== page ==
The Constructor

Pre-Tensioning and Post-Tensioning in Prestressed Concrete Design

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The prestressed concrete design of a structure is influenced by either of the two processes, pre-tensioning, and post-tensioning. Pre-tensioning can be further classified into two categories such as linear pre-tensioning and circular pre-tensioning.

Pre-Tensioning and Post-Tensioning in Prestressed Concrete Design

Pre-Tensioning in Prestressed Concrete

Pre-tensioning is accomplished by stressing wires or strands, called tendons, to predetermined amount by stretching them between two anchorages prior to placing concrete as shown in fig.1. The concrete is then placed and tendons become bonded to concrete throughout their length. After concrete has hardened, the tendons are released by cutting them at the anchorages. The tendons tend to regain their original length by shortening and in this process transfer through bond a compressive stress to the concrete. The tendons are usually stressed by the use of hydraulic jacks. The stress in tendons is maintained during the placing and curing of concrete by anchoring the ends of the tendons to abutments that may be as much as 200m apart. The abutments and other formwork used in this procedure are called prestressing bench or bed.

Fig.1: Section for Pre-tensioning

Most of the pre-tensioning construction techniques are patented although the basic principle used in all of them is common and is well known.

Post-Tensioning in Prestressed Concrete

The alternative to pre-tensioning is post-tensioning. In a post-tensioned beam, the tendons are stressed and each end is anchored to the concrete section after the concrete has been cast and has attained sufficient strength to safely withstand the prestressing force as shown in fig.2. In post-tensioning method, tendons are coated with grease or a bituminous material to prevent them from becoming bonded to concrete. Another method used in preventing the tendons from bonding to the concrete during placing and curing of concrete is to encase the tendon in a flexible metal hose before placing it in the forms. The metal hose is referred to as sheath or duct and remains in the structure.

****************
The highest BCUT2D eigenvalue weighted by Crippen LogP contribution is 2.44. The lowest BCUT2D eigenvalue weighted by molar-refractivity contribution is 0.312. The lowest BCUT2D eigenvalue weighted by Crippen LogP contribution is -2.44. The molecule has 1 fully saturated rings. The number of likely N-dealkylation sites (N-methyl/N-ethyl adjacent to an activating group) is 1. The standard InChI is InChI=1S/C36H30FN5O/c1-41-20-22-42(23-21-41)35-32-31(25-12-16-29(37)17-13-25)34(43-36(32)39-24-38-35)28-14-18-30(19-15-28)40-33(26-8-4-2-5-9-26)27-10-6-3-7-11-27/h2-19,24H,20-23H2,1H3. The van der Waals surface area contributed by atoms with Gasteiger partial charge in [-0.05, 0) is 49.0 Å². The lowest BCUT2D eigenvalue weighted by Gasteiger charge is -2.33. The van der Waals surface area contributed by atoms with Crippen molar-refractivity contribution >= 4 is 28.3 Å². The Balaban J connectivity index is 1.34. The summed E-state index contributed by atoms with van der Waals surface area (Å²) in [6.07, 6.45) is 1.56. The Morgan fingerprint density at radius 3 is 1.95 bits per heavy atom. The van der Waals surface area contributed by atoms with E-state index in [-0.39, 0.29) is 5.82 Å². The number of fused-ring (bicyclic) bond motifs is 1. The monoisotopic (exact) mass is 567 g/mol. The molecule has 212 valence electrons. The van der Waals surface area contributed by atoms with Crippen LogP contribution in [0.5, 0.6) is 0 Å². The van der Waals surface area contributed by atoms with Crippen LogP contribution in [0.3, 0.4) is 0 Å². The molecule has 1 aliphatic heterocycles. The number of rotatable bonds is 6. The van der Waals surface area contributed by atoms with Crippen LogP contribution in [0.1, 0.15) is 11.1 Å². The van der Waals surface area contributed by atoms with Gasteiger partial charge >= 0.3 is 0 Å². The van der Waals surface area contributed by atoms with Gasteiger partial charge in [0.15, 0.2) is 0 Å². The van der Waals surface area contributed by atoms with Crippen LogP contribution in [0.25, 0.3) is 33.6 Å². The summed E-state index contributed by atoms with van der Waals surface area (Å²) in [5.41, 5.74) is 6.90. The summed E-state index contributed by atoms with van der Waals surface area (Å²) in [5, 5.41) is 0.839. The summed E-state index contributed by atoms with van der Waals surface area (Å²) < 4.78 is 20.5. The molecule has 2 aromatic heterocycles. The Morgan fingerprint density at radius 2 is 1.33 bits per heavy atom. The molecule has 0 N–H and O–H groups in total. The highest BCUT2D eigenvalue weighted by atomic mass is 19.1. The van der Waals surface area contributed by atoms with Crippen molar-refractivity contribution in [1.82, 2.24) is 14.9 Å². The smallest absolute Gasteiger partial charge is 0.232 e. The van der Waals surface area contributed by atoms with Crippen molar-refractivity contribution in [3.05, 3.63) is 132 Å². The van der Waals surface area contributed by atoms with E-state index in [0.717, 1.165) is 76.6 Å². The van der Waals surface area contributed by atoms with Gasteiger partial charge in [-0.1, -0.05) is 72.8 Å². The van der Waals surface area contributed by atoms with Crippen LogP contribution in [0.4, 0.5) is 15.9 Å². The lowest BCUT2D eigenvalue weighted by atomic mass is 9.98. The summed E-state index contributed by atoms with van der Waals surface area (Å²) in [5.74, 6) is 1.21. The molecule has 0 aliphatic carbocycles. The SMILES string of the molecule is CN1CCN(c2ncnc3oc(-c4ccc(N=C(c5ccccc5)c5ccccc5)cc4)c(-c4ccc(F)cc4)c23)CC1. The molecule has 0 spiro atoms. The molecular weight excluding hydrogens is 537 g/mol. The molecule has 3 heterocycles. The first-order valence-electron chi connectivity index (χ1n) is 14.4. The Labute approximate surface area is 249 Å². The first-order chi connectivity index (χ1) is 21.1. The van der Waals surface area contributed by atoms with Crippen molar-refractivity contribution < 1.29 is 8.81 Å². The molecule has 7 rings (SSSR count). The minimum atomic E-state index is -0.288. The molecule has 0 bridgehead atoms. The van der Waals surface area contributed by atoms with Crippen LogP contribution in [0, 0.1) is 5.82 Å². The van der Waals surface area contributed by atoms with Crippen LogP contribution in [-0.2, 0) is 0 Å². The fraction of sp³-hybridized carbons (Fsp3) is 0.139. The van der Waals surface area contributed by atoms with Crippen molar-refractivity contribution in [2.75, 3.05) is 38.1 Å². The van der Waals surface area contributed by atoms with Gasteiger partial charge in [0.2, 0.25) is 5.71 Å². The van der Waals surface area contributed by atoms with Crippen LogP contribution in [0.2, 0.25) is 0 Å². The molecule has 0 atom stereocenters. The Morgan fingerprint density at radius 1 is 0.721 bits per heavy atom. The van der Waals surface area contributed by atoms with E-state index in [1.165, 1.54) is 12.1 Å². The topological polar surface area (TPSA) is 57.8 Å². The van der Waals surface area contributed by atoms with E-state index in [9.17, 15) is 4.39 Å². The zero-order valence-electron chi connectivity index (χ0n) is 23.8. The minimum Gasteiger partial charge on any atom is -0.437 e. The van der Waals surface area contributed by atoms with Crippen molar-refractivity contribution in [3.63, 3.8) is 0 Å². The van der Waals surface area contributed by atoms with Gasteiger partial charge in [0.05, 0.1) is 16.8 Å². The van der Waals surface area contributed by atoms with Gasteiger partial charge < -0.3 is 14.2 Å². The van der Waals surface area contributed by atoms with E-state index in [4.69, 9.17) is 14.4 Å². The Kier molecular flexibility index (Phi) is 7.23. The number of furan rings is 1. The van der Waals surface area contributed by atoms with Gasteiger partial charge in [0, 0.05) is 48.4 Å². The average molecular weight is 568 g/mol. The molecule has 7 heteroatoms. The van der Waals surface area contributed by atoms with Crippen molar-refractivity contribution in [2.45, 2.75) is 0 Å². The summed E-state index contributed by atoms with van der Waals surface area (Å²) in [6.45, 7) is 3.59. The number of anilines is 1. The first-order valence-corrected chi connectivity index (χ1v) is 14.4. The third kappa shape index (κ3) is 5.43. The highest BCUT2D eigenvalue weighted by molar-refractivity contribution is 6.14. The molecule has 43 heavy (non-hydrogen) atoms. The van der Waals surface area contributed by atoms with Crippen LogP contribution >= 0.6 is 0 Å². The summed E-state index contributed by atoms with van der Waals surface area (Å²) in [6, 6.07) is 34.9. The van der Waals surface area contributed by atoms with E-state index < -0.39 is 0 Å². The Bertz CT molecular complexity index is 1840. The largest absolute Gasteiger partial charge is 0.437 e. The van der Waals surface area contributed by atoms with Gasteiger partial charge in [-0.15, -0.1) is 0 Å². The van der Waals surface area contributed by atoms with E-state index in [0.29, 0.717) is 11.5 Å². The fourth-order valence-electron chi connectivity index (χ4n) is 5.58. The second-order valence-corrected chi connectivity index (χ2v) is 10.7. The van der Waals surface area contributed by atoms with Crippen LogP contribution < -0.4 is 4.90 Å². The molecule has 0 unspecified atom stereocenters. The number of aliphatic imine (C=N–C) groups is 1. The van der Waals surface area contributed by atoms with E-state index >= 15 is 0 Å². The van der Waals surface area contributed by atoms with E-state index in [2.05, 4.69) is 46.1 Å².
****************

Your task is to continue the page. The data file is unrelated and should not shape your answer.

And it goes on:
Fig.2: Section for Post-tensioning

After the tendon has been stressed, the void between the tendon and the sheath is filled with grout. Thus the tendons become bonded to concrete and corrosion of steel is prevented. Post-tension prestressing can be done at site. This procedure may become necessary or desirable in certain cases. For heavy loads and large spans in buildings or bridges, it may be very difficult to transport a member from precasting plant to a job site. On the other hand, pre-tensioning can be used in precast as well as in cast-in-place construction. In post-tensioning it is necessary to use some types of device to attach or anchor the ends of the tendons to the concrete section. These devices are usually referred to as end anchorages. There are a large number of patents for different types of anchorages. They may also differ n the details of construction Some of the popular methods of post-tensioning in prestressed concrete are:
  1. Freyssinet system
  2. Magnel system
  3. Leonhardt system
  4. Lee-McCall system
  5. Gifford-Udall system
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